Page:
Mentors make positive Beef Connections

Graeme Acton legacy felt in Beef Connections program for youth


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Tom Acton told the lunch his father, Graeme Acton, had a great passion for young people and was always encouraging them to reach their full potential. Photos by Sally Cripps.

Tom Acton told the lunch his father, Graeme Acton, had a great passion for young people and was always encouraging them to reach their full potential. Photos by Sally Cripps.

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You didn't have to go far to see the impact that the Graeme Acton Beef Connections program has had on Australia's young beef producers, when the lunch to introduce the seven participants was held during Beef Australia 2018.

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You didn't have to go far to see the impact that the Graeme Acton Beef Connections program has had on Australia's young beef producers, when the lunch to introduce the seven participants and their mentors was held during Beef Australia 2018.

From the moment the first of the three scheduled mentor partners opened their mouth to share their project and how their mentor had assisted, it was apparent that this was a grassroots plan with punch.

A new initiative in 2015 and back for a second time this year, Beef Connections was named in honour of the late Graeme Acton, who, as Bryce Camm said at the lunch, was renowned for supporting young people entering the sector, and sharing with them his extensive knowledge.

“There are people around Australia who mightn’t have seen themselves as a leader, but could open a young person’s eyes as to the economic potential of the beef industry,” Bryce said. “The mentors have really inspired our young people, and we hope the alumni will be a legacy, showing what a success it’s been.”

Three of those – Annabelle Butler, Jim Teasdale and Ella Paine – did just that, before an audience that included federal opposition agriculture spokesman, Joel Fitzgibbon, and Rockhampton Regional Council mayor, Margaret Strelow.

Annabelle, who works with Teys Livestock in strategic operations, told the lunch that her mentor, Julie McDonald, had helped narrow her focus as she tackled the challenging topic of rumen health and adding value for producers.

“I believe it’s under-rated,” she said, explaining that she was working to provide easy steps for people to follow, such as a multi-series webinar.

“The end result will be a well-rounded program that helps beef producers add kilograms,” she said.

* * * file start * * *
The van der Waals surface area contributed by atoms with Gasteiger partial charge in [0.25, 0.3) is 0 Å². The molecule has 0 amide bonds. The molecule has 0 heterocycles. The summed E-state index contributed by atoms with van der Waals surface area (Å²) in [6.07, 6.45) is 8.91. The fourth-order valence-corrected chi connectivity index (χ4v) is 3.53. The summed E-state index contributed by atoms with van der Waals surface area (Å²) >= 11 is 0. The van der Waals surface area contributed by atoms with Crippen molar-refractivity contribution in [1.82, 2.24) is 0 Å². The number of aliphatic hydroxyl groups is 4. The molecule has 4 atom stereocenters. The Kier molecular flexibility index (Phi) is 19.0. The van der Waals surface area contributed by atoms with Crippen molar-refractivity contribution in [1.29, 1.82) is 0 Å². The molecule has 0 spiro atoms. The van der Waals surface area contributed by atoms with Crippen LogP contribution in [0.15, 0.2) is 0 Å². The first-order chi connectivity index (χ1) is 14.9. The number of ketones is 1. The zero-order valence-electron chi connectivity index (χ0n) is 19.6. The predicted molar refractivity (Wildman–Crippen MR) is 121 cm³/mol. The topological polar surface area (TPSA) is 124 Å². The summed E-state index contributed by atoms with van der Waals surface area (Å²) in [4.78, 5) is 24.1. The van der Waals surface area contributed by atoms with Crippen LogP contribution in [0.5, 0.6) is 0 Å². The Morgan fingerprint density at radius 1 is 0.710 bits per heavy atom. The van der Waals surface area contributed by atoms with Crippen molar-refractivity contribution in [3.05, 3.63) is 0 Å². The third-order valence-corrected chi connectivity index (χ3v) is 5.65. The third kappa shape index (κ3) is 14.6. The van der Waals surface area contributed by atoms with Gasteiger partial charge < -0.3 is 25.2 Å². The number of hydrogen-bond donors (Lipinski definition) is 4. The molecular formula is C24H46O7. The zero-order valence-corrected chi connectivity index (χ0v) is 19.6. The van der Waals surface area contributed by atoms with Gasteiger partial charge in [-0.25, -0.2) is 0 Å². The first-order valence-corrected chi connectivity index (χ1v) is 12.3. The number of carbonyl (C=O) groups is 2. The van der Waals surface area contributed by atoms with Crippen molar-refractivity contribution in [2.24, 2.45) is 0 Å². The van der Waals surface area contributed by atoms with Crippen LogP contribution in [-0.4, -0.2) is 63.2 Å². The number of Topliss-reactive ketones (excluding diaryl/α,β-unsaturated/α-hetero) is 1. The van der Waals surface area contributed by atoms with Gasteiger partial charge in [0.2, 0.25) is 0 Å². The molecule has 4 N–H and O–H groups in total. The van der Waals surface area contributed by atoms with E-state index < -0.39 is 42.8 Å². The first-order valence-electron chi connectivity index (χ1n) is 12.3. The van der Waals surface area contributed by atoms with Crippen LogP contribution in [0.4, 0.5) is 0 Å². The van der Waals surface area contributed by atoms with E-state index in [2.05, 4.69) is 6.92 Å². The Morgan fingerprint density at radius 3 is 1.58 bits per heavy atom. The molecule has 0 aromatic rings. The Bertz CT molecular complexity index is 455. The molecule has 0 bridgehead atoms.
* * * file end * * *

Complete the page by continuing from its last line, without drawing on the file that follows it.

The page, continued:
Ken Rich and Jim Teasdale, mentor and mentee, one of the Beef Connection success stories.

Ken Rich and Jim Teasdale, mentor and mentee, one of the Beef Connection success stories.

For Otway Livestock Exports operations manager, Jim Teasdale, Geelong, it was the powerful changes to his personal relations where Beef Connections had helped the most.

He shared a message from his six-year-old daughter to demonstrate that for him, while it was good to celebrate financial gains and focus on the horizon, the greatest benefit was understanding that someone like himself could have a positive impact on those around him.

With the help of mentor, Ken Rich and his 25 years of experience in silage systems for intensive ruminant businesses, Jim was able to reduce shipboard mortality by 58 per cent by altering pre-export quarantine management feeding protocols.

While a relatively simple project that just required a change in thinking for the company to become an exporter that fed cattle, borrowing from feedlotting protocols, Jim’s presentation made it clear how valuable the mentoring process had been in confronting the changes to the business brought about by a high Australian dollar.

“It became more economical to feed our own cattle, some for 35 days, some for as much as 90 days,” he said.

“We receive them at the quarantine pen when they’re at their highest point for health risk factors, after mustering and trucking.

“We brought some export protocols forward to induction, and the results far outstripped expectations.”

As well as mortality reductions, vaccine costs were reduced by $1.72 a head or more than $100,000 a year.

“The program has already paid for itself for me,” was Jim’s summation.

Winton's Ella Paine and her mentor, Steve Taylor, at the Graeme Acton Beef Connections lunch.

Winton's Ella Paine and her mentor, Steve Taylor, at the Graeme Acton Beef Connections lunch.

Winton’s Ella Paine found her time at the Longreach Pastoral College so rewarding that she made increasing enrolments her project, under the tutelage of Chinchilla’s Steve Taylor.

“The phrase, good help is hard to find, is one I’d heard often, so I thought it was time to stop waiting for it to turn up,” she said.

A post-graduate role with the college meant she was able to network with people of varying backgrounds in all states, sharing a message of beef as a rapidly growing and diverse industry.

“I definitely had a positive impact on student numbers,” she said.

The four other mentor partners in the 2018 program were NSW producer, Anna White, mentored by David Greenup; Victorian producer/processor, Stewart Moroney, mentored by Brett Kelly; Queensland agribusiness representative, Bede McAlpin, mentored by Richard Rains; and NT producer, Hamish Lamond, mentored by Greg Chappell.

Beef 2018 participants heard their stories the following day at a seminar.

Bryce Camm put out a call for people keen to play a part in giving back to the beef industry to consider being a mentor for the 2021 program.

The story Mentors make positive Beef Connections first appeared on Queensland Country Life.

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